The Double RAW Conversion

Following on from my previous post on investing in Calvin Hollywood’s training DVD [Click Here] I have been spending alot of time going through the techniques and trying a number of them out on my photographs.  One of the techniques I have learnt from Calvin Hollywood is the Double RAW conversion.   So what is the Double RAW Conversion?  It is a non-destructive way of editing an image within Adobe Bridge and getting more detail and contrast out of your images.

It is really easy and I shall explain how you can achieve it in a few easy to follow steps –

Step 1
The first thing to do is to open your image in Adobe Camera RAW

Step 2
Whilst holding the SHIFT key down you will notice that in teh bottom right hand side where you have your commands, the task of OPEN IMAGE changes to OPEN OBJECT.  Click OPEN OBJECT and you will be taken to Photoshop.  What you will notice straight away is that the small image icon in your layers pallette has a small rectangle in there.  This shows that it is now a SMART OBJECT.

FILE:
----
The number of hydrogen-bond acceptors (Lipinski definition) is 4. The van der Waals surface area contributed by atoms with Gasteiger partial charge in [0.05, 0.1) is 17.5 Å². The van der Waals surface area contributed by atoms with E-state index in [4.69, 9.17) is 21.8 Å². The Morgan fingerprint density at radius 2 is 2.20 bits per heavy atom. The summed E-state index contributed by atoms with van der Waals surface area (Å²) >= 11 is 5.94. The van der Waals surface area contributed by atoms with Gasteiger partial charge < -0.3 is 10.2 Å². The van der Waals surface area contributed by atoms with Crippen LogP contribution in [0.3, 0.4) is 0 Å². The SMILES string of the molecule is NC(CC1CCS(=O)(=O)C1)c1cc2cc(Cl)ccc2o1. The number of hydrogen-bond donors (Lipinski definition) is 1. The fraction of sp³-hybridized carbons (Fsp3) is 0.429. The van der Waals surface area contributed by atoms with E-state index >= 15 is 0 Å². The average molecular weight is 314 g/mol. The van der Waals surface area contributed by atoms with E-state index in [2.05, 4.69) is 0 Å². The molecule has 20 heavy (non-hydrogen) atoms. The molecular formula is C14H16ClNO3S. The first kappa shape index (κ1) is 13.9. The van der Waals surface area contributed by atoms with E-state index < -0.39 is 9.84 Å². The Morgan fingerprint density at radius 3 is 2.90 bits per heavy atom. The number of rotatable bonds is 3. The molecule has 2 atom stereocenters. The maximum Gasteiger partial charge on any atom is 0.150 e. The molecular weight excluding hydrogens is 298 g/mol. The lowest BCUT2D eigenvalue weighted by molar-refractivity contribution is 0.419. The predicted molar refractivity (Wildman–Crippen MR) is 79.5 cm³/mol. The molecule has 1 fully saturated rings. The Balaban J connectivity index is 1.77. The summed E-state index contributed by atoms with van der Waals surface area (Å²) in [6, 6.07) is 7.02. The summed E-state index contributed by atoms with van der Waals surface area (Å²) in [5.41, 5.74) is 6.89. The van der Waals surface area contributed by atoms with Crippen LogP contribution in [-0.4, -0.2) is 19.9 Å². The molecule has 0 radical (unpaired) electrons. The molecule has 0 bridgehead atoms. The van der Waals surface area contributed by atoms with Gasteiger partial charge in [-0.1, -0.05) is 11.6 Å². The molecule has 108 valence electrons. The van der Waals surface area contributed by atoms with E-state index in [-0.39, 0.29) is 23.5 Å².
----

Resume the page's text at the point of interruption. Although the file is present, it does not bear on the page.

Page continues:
Step 3
Go to LAYER and find SMART OBJECTS which when highlighted will give you the option of NEW SMART OBJECT VIA COPY.  You cannot just copy this layer by pressing CMND/Cntrl J.  Alternatively, you can right click your mouse/pen and open a COPY of your smart object.

Step 4
When you have your new copy layer this is where the creativity begins.  Highlight the new layer which you have created.  When you have highlighted it double click the small picture within the layer.  You will find yourself back in Adobe Bridge.  Here you can begin your adjustments.

This is what I do:

White balance
Fill Light (70-80)
Blacks (80-90)
Clarity (50)

You may notice that the image is quite saturated, so go to the SATURATION slider and reduce it until it looks less saturated.  If you want you can also reduce the saturation fully to -100 if you wanted a black and white image.

Step 5
When you are back in Photoshop change your blend mode.  In my opinion I find that a good starting point is SOFT LIGHT.  However, if you have not experimented much with the different blend modes then select NORMAL and go through them one by one, as each blend mode does something different to the outcome of your image.

Image 1
RAW image converted to jpeg – no adjustments

Image 2
Double RAW conversion then converted to jpeg

Thanks for reading and please let me know what you think!


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Calvin Hollywood